Though a bit scholarly, Private Histories: The Writings of Irish Americans, 1900 -1935 by Ron Ebest is a fascinating look at an interesting time in Irish American literary history. Ebest, assistant professor of literature and writing at St. Louis Community College at Florissant Valley, St. Louis, Missouri, explores religion, family, marriage and more in the work of F. Scott Fitzgerald, James T. Farrell and Eugene O’Neill. It is in the work of lesser known authors (such as Anne O’Hagan, Jim Tully, Clara Laughlin and John T. McIntyre) that Ebest perhaps makes his most interesting contribution. ($25 / 319 pages / Notre Dame Press)
All Will Be Well – John McGahern.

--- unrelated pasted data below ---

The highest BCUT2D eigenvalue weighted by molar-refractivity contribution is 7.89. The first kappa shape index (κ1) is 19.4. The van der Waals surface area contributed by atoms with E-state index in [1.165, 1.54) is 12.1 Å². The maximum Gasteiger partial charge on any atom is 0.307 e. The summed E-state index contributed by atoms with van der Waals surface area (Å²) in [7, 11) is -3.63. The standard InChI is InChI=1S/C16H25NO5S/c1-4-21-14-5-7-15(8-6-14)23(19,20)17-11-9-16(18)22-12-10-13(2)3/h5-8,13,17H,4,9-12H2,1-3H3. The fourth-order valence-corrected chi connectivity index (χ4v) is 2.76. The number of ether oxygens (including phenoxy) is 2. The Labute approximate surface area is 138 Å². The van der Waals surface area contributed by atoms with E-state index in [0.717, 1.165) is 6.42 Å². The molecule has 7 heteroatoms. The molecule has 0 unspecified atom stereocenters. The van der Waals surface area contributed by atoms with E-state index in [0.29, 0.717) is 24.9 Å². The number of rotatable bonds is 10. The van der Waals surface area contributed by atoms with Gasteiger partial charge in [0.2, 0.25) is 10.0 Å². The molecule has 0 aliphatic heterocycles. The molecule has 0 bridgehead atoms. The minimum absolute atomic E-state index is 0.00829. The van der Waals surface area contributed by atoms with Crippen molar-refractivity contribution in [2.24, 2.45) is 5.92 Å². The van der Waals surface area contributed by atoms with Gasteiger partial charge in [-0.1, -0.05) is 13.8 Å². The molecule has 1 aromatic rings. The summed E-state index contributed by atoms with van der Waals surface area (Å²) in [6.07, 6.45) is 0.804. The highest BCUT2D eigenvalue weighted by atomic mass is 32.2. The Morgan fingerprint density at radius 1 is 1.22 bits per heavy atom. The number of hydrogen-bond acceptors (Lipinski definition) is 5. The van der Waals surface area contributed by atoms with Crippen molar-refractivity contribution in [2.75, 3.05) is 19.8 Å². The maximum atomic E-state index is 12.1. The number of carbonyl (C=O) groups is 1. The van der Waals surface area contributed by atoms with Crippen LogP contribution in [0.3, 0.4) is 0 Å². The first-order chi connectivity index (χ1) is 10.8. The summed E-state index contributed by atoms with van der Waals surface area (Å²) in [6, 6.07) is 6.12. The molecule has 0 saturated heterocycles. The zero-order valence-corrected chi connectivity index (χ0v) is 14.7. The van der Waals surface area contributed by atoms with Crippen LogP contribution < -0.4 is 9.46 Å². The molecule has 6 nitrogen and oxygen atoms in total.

The Irish literary world suffered a terrible loss in late March when celebrated novelist and short story writer John McGahern — easily one of the 20th Century’s greatest Irish writers — died of cancer at the age of 71. In a twist not unlike those which dotted his fictional explorations of rural Irish life, McGahern’s own life story All Will Be Well was published here in the U.S. just weeks before McGahern died. All Will Be Well reveals the often tortured inspirations behind McGahern’s powerful, beautiful fiction. McGahern was the oldest of seven children from Leitrim. We read that McGahern’s father, a police sergeant, has a violent streak which, invariably, is directed towards his almost saintly mother. Sadly, McGahern’s mother, a teacher, died of breast cancer when John was just nine. Indeed, there are several familiar themes of Irish fiction in McGahern’s life story: for example, a beloved mother and domineering father. In another echo of many Irish narratives, McGahern initially set his sites on the priesthood, partially because it clearly would impress his mother. However, the McGahern children do not buckle following their tragedy. According to McGahern, his mother’s love, her legacy of independence, was so strong that it helped the children survive the hard years they lived under their father’s rule. McGahern, whose writing career was bound up in lush, clear-eyed descriptions of the Irish countryside, describes his own home as such: “There was no running water then, other than in streams or rivers, no electricity, no TV, very few radios, and when newspapers were bought they were shared between houses. Each locality lived within its own small world.” Rather than the priesthood, of course, it was writing which would call McGahern, and not only intellectually. As with Joyce (to whom McGahern is often compared) McGahern drifted away from rural Ireland. He travels to Dublin and London, then the continent — Paris, Spain and even the United States. But for all that travel, it was in McGahern’s homeland — specifically rural Ireland, its beauty and also its provincial nature — which was his muse, in his early novels (such as The Dark and Amongst Women) through the later short stories which have earned their place among Ireland’s finest. As McGahern writes: “The people and the language and landscape…were like my breathing.” It is to every reader of Irish literature’s benefit that McGahern was able to complete this book before he died. ($25/304 pages Knopf)